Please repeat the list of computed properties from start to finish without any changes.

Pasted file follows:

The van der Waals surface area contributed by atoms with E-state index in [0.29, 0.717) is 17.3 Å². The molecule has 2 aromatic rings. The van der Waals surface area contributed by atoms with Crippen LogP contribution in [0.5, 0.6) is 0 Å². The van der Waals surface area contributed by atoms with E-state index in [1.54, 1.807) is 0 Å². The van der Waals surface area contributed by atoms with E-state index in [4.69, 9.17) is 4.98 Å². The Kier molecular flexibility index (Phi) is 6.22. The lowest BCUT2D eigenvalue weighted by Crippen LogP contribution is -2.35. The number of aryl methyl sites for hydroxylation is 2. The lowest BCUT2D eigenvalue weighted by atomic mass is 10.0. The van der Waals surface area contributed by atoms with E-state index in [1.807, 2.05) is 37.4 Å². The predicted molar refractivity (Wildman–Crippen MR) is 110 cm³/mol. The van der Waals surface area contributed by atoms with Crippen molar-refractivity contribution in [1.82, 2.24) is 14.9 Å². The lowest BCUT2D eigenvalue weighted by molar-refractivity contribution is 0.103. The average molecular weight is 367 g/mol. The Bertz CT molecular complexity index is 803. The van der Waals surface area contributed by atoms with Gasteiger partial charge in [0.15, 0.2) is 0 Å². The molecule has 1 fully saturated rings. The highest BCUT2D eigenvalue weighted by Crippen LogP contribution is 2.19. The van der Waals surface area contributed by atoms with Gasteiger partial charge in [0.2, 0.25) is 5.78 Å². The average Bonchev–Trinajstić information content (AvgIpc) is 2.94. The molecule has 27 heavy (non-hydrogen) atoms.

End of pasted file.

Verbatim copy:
The van der Waals surface area contributed by atoms with E-state index in [0.29, 0.717) is 17.3 Å². The molecule has 2 aromatic rings. The van der Waals surface area contributed by atoms with Crippen LogP contribution in [0.5, 0.6) is 0 Å². The van der Waals surface area contributed by atoms with E-state index in [1.54, 1.807) is 0 Å². The van der Waals surface area contributed by atoms with E-state index in [4.69, 9.17) is 4.98 Å². The Kier molecular flexibility index (Phi) is 6.22. The lowest BCUT2D eigenvalue weighted by Crippen LogP contribution is -2.35. The number of aryl methyl sites for hydroxylation is 2. The lowest BCUT2D eigenvalue weighted by atomic mass is 10.0. The van der Waals surface area contributed by atoms with E-state index in [1.807, 2.05) is 37.4 Å². The predicted molar refractivity (Wildman–Crippen MR) is 110 cm³/mol. The van der Waals surface area contributed by atoms with Crippen molar-refractivity contribution in [1.82, 2.24) is 14.9 Å². The lowest BCUT2D eigenvalue weighted by molar-refractivity contribution is 0.103. The average molecular weight is 367 g/mol. The Bertz CT molecular complexity index is 803. The van der Waals surface area contributed by atoms with Gasteiger partial charge in [0.15, 0.2) is 0 Å². The molecule has 1 fully saturated rings. The highest BCUT2D eigenvalue weighted by Crippen LogP contribution is 2.19. The van der Waals surface area contributed by atoms with Gasteiger partial charge in [0.2, 0.25) is 5.78 Å². The average Bonchev–Trinajstić information content (AvgIpc) is 2.94. The molecule has 27 heavy (non-hydrogen) atoms.